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Commonly confused words

Take a look at these two sentences—one of them contains a mistake:

I poured over book after book.

We pored over the catalogs.

Are you uncertain which one is right? There are a lot of words in English that look or sound alike but have very different meanings, such as pore and pour or flaunt and flout. It’s easy to get them confused and most electronic spellcheckers won’t be much help in this type of situation: they can tell you if a word has been spelled wrongly but they can’t generally identify the misuse of a correctly spelled word.

Here’s a quick-reference list of pairs of words that regularly cause people problems. The words follow the accepted American English spelling. Some of them do have alternative British spellings and you will find these at the main dictionary entry: click on any item in the list to see the full dictionary entry.

Word 1

Meaning

Word 2

Meaning

accept

to agree to receive or do

except

not including

adverse

unfavourable, harmful

averse

strongly disliking; opposed

advice

recommendations about what to do

advise

to recommend something

affect

to change or make a difference to

effect

a result; to bring about a result

aisle

a passage between rows of seats

isle

an island

all together

all in one place, all at once

altogether

completely; on the whole

along

moving or extending horizontally on

a long

referring to something of great length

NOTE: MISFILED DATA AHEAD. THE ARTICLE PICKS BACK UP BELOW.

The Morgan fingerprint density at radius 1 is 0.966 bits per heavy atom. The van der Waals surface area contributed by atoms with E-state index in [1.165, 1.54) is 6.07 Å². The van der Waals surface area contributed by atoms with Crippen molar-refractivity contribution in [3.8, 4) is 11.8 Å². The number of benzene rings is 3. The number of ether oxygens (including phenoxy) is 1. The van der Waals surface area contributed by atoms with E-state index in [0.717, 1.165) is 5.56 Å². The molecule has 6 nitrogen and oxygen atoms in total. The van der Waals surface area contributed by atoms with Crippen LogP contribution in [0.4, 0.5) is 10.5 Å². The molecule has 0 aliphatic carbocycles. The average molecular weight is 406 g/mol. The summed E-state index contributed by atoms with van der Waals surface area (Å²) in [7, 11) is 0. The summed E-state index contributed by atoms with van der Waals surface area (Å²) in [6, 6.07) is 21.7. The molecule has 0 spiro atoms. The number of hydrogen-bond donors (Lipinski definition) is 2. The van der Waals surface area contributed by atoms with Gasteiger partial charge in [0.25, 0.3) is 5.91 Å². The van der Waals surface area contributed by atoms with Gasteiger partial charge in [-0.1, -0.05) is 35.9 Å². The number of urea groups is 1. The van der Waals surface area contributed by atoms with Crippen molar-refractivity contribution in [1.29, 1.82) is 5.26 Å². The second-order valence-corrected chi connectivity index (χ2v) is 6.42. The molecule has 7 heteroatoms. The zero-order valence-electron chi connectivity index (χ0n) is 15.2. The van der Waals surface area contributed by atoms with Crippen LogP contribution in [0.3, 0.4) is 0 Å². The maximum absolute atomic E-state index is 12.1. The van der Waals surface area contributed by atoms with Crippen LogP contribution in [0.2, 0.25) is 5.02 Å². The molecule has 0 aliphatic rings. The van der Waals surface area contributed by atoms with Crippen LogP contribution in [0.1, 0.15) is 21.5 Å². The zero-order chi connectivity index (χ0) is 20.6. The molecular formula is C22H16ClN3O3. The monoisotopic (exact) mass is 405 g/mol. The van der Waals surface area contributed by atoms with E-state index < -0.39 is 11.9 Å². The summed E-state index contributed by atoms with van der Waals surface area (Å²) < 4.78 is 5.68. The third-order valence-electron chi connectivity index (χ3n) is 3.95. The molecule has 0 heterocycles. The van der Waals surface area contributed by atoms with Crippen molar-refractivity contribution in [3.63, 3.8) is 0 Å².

aloud

out loud

allowed

permitted

altar

a sacred table in a church

alter

to change

amoral

not concerned with right or wrong

immoral

not following accepted moral standards

appraise

to assess

apprise

to inform someone

assent

agreement, approval

ascent

the action of rising or climbing up

aural

relating to the ears or hearing

oral

relating to the mouth; spoken

bare

naked; to uncover

bear

to carry; to put up with

bated

in phrase 'with bated breath', i.e. in great suspense

baited

with bait attached or inserted

bazaar

a Middle Eastern market

bizarre

strange

berth

a bunk in a ship, train, etc.

birth

the emergence of a baby from the womb

born

having started life

borne

carried

bough

a branch of a tree

bow

to bend the head; the front of a ship

brake

a device for stopping a vehicle; to stop a vehicle

break

to separate into pieces; a pause

breach

to break through, or break a rule; a gap

breech

the back part of a gun barrel

broach

to raise a subject for discussion

brooch

a piece of jewellery

canvas

a type of strong cloth

canvass

to seek people’s votes

censure

to criticize strongly

censor

to ban parts of a book or film; a person who does this

cereal

a grass producing an edible grain; a breakfast food made from grains

serial

happening in a series

chord

a group of musical notes

cord

a length of string; a cord-like body part

climactic

forming a climax

climatic

relating to climate

coarse

rough

course

a direction; a school subject; part of a meal

complacent